the new great computer language shootout


P

Phil Tomson

You may be thinking of Pyrex, a Python dialect that compiles to C and lets
you mix C and Python data types:

http://www.cosc.canterbury.ac.nz/~greg/python/Pyrex/

Pyrex is really quite nifty, especially for writing C extensions to Python
and for wrapping existing C libraries. You can still code in Python or close
to it, and let Pyrex write all the boilerplate C code for you. For
performance critical algorithms, if you're using C types the generated code
should be as fast as any other C code.

Kind of like Rubyinline http://www.zenspider.com/ZSS/Products/RubyInline/

Or C-Generator http://redshift.sourceforge.net/cgen/

Psyco, OTOH, works with standard Python code. It's essentially a Just In
Time compiler for Python:

http://psyco.sourceforge.net/introduction.html

Psyco isn't part of the standard Python distribution--you need to install
the Psyco module and add this to the top of your source file:

import psyco; psyco.full()

But that's all there is to it. There's nothing special about the
language--it's standard Python.

From what I've heard, though, it doesn't let you do certian things that
would be allowable in standard Python.
Psyco is only for x86 at the moment, but it can really pep up Python code on
the x86.

What's fair for performance comparisons? Well, a thorough language benchmark
would measure Psyco, standard cPython, and Jython times for x86, plus
cPython and Jython for other popular processors.

Would it be fair to use Rubyinline? ( I wouldn't think so, but opinions my
vary.)
These are all Open Source, so don't let anybody stop you from porting them
to Ruby... :)

Some of these ideas are being worked on. And some projects exist already
(see above links).

Phil
 
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M

Mark Hubbart

It is not so surprising += is always faster in Ruby (from my
experience).This change would place us between mzscheme and mawk.
Note that many other languages (perl, icon lua...) uses += so it
should be allowed.

hmmm... actually, 12% speed increase (actually a 12.7% time decrease,
to be specific) would just kick us up one notch, putting us ahead of
gawk (on my box, anyway, YMMV). But at least we wouldn't be last :)

cheers,
Mark
 
E

Eric Hodel

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Huh? In what way is it flawed?

See ruby-talk:103992

--=20
Eric Hodel - (e-mail address removed) - http://segment7.net
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M

Michael Geary

Phil said:

Not really. RubyInline more closely resembles (surprise!) PyInline:

http://pyinline.sourceforge.net/

These are both ports of the Perl Inline module:

http://inline.perl.org/

Each of these lets you write C code inline in a quoted string, with
automatic hookups so you can call a C method from Python/Ruby/Perl.

That one is interesting, and seems to be more ambitious: a mix of Ruby and
C.

Pyrex is different from any of those: you don't write any C code at all, but
do everything in Python (or near-Python) code which Pyrex compiles into C.
The Python code can use native C types, in which case it compiles into very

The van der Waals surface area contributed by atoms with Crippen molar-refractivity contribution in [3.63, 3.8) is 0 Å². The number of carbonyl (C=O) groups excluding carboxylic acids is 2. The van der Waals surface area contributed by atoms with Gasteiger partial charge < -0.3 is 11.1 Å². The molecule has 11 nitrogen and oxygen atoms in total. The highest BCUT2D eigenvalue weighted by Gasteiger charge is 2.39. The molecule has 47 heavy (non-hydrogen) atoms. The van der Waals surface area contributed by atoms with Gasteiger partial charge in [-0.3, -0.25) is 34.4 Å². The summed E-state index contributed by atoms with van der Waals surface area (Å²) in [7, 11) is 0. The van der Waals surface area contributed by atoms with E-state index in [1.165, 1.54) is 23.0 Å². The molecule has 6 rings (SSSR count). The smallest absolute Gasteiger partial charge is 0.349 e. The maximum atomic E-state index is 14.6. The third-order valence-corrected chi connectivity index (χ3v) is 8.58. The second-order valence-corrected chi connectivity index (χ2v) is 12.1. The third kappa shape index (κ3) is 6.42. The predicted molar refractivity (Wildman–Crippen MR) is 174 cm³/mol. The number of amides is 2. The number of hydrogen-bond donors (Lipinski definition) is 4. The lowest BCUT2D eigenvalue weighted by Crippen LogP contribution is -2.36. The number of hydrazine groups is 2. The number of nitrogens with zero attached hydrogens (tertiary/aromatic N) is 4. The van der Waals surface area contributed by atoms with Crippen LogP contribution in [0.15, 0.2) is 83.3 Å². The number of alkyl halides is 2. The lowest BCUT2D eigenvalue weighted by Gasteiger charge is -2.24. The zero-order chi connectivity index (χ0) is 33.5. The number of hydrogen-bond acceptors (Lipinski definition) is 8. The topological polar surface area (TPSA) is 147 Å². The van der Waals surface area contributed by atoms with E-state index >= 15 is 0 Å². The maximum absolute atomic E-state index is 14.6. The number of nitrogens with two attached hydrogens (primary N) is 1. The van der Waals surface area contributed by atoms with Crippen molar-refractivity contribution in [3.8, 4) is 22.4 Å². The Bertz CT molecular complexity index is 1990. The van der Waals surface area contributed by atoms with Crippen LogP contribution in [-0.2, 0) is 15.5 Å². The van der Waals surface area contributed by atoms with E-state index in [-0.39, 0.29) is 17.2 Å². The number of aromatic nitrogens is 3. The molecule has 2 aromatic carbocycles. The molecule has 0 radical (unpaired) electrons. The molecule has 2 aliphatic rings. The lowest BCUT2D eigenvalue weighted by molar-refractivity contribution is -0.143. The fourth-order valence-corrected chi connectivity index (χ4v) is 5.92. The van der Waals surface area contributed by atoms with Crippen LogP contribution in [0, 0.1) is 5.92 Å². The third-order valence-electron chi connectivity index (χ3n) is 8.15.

efficient C code.
From what I've heard, though, it doesn't let you do certian things
that would be allowable in standard Python.

Yes, they have a few things listed on their bug page:

http://psyco.sourceforge.net/psycoguide/bugs.html#bugs

But the restrictions are pretty minor.

The nice thing about Psyco is that it doesn't require a C compiler at all,
unlike all the other solutions mentioned above.

Don't get me wrong, I like Ruby a lot. It seems to fit the way I think and
my taste in computer languages better than Python. So I'm glad to see that
Ruby is picking up these kinds of modules too.

-Mike
 
G

gabriele renzi

hmmm... actually, 12% speed increase (actually a 12.7% time decrease,
to be specific) would just kick us up one notch, putting us ahead of
gawk (on my box, anyway, YMMV). But at least we wouldn't be last :)

did you submitted the proposed change to the authors ?
while you're at it you could ask for the removal of all thst ugly
'then' in conditionals, and looking at except.ruby there are useless
'return self' in the initialize method, then
def some_function(num)
begin
hi_function(num)
rescue
print "We shouldn't get here, exception is: #{$!.type}\n"
end
end

should be rewritten as:

def func
other_func
rescue
print..
end

no need of explicit begin end.

I'd do this myself but I can't test fixed implementations ATM (no ruby
here). And about the hashes test: why we have to use string
conversion? we can safely use any object as an hash key..
 
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G

Gawnsoft

..
hmmm... actually, 12% speed increase (actually a 12.7% time decrease,
to be specific) would just kick us up one notch, putting us ahead of
gawk (on my box, anyway, YMMV). But at least we wouldn't be last :)

Is there a new definition of speed that's not as a linear function of
time?


--
Cheers,
Euan
Gawnsoft: http://www.gawnsoft.co.sr
Symbian/Epoc wiki: http://html.dnsalias.net:1122
Smalltalk links (harvested from comp.lang.smalltalk) http://html.dnsalias.net/gawnsoft/smalltalk
 
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